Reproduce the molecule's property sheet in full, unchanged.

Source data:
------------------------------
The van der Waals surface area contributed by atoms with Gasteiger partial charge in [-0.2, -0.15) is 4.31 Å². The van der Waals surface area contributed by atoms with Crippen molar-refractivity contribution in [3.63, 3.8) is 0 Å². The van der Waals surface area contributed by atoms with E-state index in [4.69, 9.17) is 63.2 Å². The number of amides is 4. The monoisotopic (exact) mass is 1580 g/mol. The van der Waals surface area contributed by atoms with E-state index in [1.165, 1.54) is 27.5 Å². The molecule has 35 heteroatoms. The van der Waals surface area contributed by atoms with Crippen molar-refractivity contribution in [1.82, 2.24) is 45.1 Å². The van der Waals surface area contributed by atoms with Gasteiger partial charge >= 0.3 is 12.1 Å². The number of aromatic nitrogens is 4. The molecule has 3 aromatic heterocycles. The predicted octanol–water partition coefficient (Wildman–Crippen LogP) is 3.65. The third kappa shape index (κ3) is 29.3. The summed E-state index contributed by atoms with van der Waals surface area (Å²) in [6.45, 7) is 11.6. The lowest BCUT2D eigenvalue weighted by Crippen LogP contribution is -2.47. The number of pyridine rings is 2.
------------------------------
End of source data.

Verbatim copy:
The van der Waals surface area contributed by atoms with Gasteiger partial charge in [-0.2, -0.15) is 4.31 Å². The van der Waals surface area contributed by atoms with Crippen molar-refractivity contribution in [3.63, 3.8) is 0 Å². The van der Waals surface area contributed by atoms with E-state index in [4.69, 9.17) is 63.2 Å². The number of amides is 4. The monoisotopic (exact) mass is 1580 g/mol. The van der Waals surface area contributed by atoms with E-state index in [1.165, 1.54) is 27.5 Å². The molecule has 35 heteroatoms. The van der Waals surface area contributed by atoms with Crippen molar-refractivity contribution in [1.82, 2.24) is 45.1 Å². The van der Waals surface area contributed by atoms with Gasteiger partial charge >= 0.3 is 12.1 Å². The number of aromatic nitrogens is 4. The molecule has 3 aromatic heterocycles. The predicted octanol–water partition coefficient (Wildman–Crippen LogP) is 3.65. The third kappa shape index (κ3) is 29.3. The summed E-state index contributed by atoms with van der Waals surface area (Å²) in [6.45, 7) is 11.6. The lowest BCUT2D eigenvalue weighted by Crippen LogP contribution is -2.47. The number of pyridine rings is 2.